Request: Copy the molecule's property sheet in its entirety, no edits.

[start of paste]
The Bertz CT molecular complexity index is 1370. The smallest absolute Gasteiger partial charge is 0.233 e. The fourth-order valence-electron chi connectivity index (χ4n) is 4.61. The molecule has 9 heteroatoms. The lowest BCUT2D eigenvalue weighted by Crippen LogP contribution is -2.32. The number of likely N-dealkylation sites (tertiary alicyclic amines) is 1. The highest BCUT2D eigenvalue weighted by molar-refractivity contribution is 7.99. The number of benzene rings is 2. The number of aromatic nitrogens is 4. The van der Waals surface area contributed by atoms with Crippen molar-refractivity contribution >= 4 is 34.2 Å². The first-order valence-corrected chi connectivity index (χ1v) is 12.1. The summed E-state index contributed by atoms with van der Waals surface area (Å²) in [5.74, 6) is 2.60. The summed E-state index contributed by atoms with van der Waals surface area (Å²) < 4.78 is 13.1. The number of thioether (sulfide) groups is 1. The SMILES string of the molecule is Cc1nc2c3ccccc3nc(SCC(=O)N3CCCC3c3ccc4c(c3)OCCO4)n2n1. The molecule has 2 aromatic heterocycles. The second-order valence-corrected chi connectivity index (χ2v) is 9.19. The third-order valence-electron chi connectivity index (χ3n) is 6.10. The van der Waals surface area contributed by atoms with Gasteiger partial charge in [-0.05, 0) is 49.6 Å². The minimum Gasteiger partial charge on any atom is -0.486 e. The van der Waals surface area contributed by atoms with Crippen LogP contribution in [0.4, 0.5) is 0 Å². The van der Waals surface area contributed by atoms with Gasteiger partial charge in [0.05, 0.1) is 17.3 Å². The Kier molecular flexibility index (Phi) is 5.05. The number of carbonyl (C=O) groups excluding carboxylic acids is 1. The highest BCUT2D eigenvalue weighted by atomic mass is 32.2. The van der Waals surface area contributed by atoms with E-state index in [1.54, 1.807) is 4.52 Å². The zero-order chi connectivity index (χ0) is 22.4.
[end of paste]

The Bertz CT molecular complexity index is 1370. The smallest absolute Gasteiger partial charge is 0.233 e. The fourth-order valence-electron chi connectivity index (χ4n) is 4.61. The molecule has 9 heteroatoms. The lowest BCUT2D eigenvalue weighted by Crippen LogP contribution is -2.32. The number of likely N-dealkylation sites (tertiary alicyclic amines) is 1. The highest BCUT2D eigenvalue weighted by molar-refractivity contribution is 7.99. The number of benzene rings is 2. The number of aromatic nitrogens is 4. The van der Waals surface area contributed by atoms with Crippen molar-refractivity contribution >= 4 is 34.2 Å². The first-order valence-corrected chi connectivity index (χ1v) is 12.1. The summed E-state index contributed by atoms with van der Waals surface area (Å²) in [5.74, 6) is 2.60. The summed E-state index contributed by atoms with van der Waals surface area (Å²) < 4.78 is 13.1. The number of thioether (sulfide) groups is 1. The SMILES string of the molecule is Cc1nc2c3ccccc3nc(SCC(=O)N3CCCC3c3ccc4c(c3)OCCO4)n2n1. The molecule has 2 aromatic heterocycles. The second-order valence-corrected chi connectivity index (χ2v) is 9.19. The third-order valence-electron chi connectivity index (χ3n) is 6.10. The van der Waals surface area contributed by atoms with Gasteiger partial charge in [-0.05, 0) is 49.6 Å². The minimum Gasteiger partial charge on any atom is -0.486 e. The van der Waals surface area contributed by atoms with Crippen LogP contribution in [0.4, 0.5) is 0 Å². The van der Waals surface area contributed by atoms with Gasteiger partial charge in [0.05, 0.1) is 17.3 Å². The Kier molecular flexibility index (Phi) is 5.05. The number of carbonyl (C=O) groups excluding carboxylic acids is 1. The highest BCUT2D eigenvalue weighted by atomic mass is 32.2. The van der Waals surface area contributed by atoms with E-state index in [1.54, 1.807) is 4.52 Å². The zero-order chi connectivity index (χ0) is 22.4.